I haven't felt like laughing much this week or weekend.
Mama drama had my social life in upheaval for a couple of days, which kept me from participating in DSMA (my weekly online tweet-together for people with diabetes).
I posted a response to a closed thread as lead admin on TuDiabetes that pissed a member off and resulted in a (so far) 7 page bash-the-admin-team thread regarding our community's perceived agenda and my abuse of authority. *eye roll* The tone of the thread has already resulted in a member suspension, several private messages to members, and another member leaving. And I have gone in and diplomatically tried to apologize for any misunderstandings at least three times.
My daughter and husband both got sick with different illnesses on Saturday - a tummy bug and some type of flu, respectively. And it hit me Sunday morning. My blood sugars had been riding in the 50s and 60s for nearly 6 hours, I couldn't eat another freaking glucose tablet, and I finally started vomiting around 4am.
When you vomit as a diabetic, you have several immediate emergency issues to face - 1) you can start to spill ketones into your urine which can put you in the hospital and even kill you, 2) you have no idea how much of the food you had already taken insulin for had actually converted to glucose and/or how much food you just lost, 3) you probably can't put any more food or liquid in to account for what you lost because you might not keep it down, and 4) who the hell cares what your blood sugar is when you're hugging a toilet?
Many people with diabetes keep a lifesaving emergency syringe on hand full of a substance called glucagon for moments like these. You inject the glucagon into your system, your liver dumps a bunch of sugar into your bloodstream, and you don't have to worry about orally taking in glucose. Me? I have never used it, don't have an Rx for it, and I don't keep it on hand. So my options were limited. I decided on a 2-part approach - attempt to sip 4oz of juice and suspend my insulin pump for 40 minutes.
2 hours later, I woke up feeling sick again - but it was the sick you feel when your blood sugar is high. F*ck. Seriously? 40 minutes without my basal insulin and I spike high 2 hours later? Any time a nurse or CDE suggests to me that I suspend my pump during a low, I always look at them like they're bonkers. YDMV, but my diabetes doesn't work that way. I need basal insulin to do its job - background insulin for metabolic functioning. A change to your basal insulin rate generally affects you an hour or two later. A low affects you now. I choose sugar now.
So needless to say, I haven't felt like laughing a lot this week.
But I did on Thursday evening. My husband was coming home late and Sweetie and I sat down to some of her favorite foods for dinner - broccoli, sweet potatoes (with a little butter and cinnamon sugar), and pork chops. She was tearing through it, smiling, and I asked her if she liked it.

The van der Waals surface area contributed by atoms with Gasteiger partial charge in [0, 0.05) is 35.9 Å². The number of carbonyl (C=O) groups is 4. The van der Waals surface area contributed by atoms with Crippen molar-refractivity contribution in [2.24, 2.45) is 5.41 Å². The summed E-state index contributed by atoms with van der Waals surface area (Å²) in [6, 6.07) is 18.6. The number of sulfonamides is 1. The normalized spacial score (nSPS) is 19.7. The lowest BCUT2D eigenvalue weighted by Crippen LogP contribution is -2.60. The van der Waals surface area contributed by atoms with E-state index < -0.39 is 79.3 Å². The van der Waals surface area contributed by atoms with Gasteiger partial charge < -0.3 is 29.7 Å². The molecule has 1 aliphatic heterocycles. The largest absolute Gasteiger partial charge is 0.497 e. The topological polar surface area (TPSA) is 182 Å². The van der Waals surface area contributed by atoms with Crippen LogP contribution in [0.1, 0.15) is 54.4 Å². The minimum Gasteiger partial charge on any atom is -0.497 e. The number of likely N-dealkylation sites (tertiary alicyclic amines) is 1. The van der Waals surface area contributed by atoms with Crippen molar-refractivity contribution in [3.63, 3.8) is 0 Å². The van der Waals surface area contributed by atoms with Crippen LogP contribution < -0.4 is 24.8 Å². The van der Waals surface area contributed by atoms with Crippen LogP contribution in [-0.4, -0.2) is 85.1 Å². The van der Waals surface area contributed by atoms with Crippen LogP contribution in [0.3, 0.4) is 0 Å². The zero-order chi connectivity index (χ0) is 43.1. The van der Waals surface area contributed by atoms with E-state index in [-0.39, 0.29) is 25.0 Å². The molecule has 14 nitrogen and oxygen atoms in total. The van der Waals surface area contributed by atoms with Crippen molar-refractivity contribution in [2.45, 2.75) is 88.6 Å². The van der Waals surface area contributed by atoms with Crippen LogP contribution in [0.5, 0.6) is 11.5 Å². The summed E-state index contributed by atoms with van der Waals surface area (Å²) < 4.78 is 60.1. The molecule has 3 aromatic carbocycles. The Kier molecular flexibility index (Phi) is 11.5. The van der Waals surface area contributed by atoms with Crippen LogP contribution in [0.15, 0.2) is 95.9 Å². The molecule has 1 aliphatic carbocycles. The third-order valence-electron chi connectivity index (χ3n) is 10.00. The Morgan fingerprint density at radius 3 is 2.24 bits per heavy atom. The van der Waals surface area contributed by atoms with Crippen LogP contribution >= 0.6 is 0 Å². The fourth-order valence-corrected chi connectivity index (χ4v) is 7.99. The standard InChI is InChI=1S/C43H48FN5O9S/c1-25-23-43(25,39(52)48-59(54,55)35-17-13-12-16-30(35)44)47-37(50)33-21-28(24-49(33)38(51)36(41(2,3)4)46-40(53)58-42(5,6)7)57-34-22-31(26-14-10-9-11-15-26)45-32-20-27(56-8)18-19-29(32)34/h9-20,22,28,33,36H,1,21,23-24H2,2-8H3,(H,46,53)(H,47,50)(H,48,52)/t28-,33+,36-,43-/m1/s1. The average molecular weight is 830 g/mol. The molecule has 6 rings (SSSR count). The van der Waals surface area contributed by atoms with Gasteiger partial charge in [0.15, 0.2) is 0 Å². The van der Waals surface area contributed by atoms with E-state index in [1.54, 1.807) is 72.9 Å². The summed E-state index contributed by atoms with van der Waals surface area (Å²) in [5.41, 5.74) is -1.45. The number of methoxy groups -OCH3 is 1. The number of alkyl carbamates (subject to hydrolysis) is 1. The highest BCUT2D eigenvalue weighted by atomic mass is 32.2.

"No." Did you like your pork chop? "No." Did you like your sweet potatoes? "No." Did you like your broccoli? "No." As she reached for another forkful, grinning.
I have been loving her adorable "no." So many parents are frustrated by this toddler vocab favorite - and it's usually because they mean it. They are asserting their independence.
She just knows (probably thanks to cartoons like Mickey and Dora and Bubble Guppies where they always ask "does this look right to you?" followed by "no" several times before the answer is finally provided) that it's an appropriate answer choice when asked a question. (We're working on "Jes!" by the way, which is equally adorable, but apparently we just can't figure out when we're supposed to use it. It includes a very cute head waggle, too.)
Anyway, the first time we heard "no" was relatively late in her word timeline - closer to the 50th word than the 1st. (For the record, "no" was my second word, according to my baby book - after "light" and before "shut up." Tells you something, doesn't it?) But when Sweeties says it, it's the cutest sound ever. Shakes her head and says it as though she's absolutely sure. "No." Sure, sometimes she means it. (It's still cute then.) Sometimes it's just an answer because you asked a question.
Do you want this cookie? "No." Grinning and accepting the cookie.
"No" has crept into one of her other activities, too. She'll build a block tower (she's such a little engineer - give her a doll and she throws it down, but give her something to stack and she's mesmerized). She'll knock it down. "Nah noooo!" (Oh no!) Lather, rinse, and repeat.
The higher you can stack them before you knock them over, the more dramatic and higher-pitched the Nah before the Noo sweeps back down the octave. I love it. I'll knock the tower over just to hear it and giggle.
I need to just throw my hands in the air, grin, shout "Nah nooo!," and stack my blocks back up again.
Because it makes me smile. Every. Single. Time.
This post was written as part of NHBPM - 30 health posts in 30 days: http://bit.ly/vU0g9J.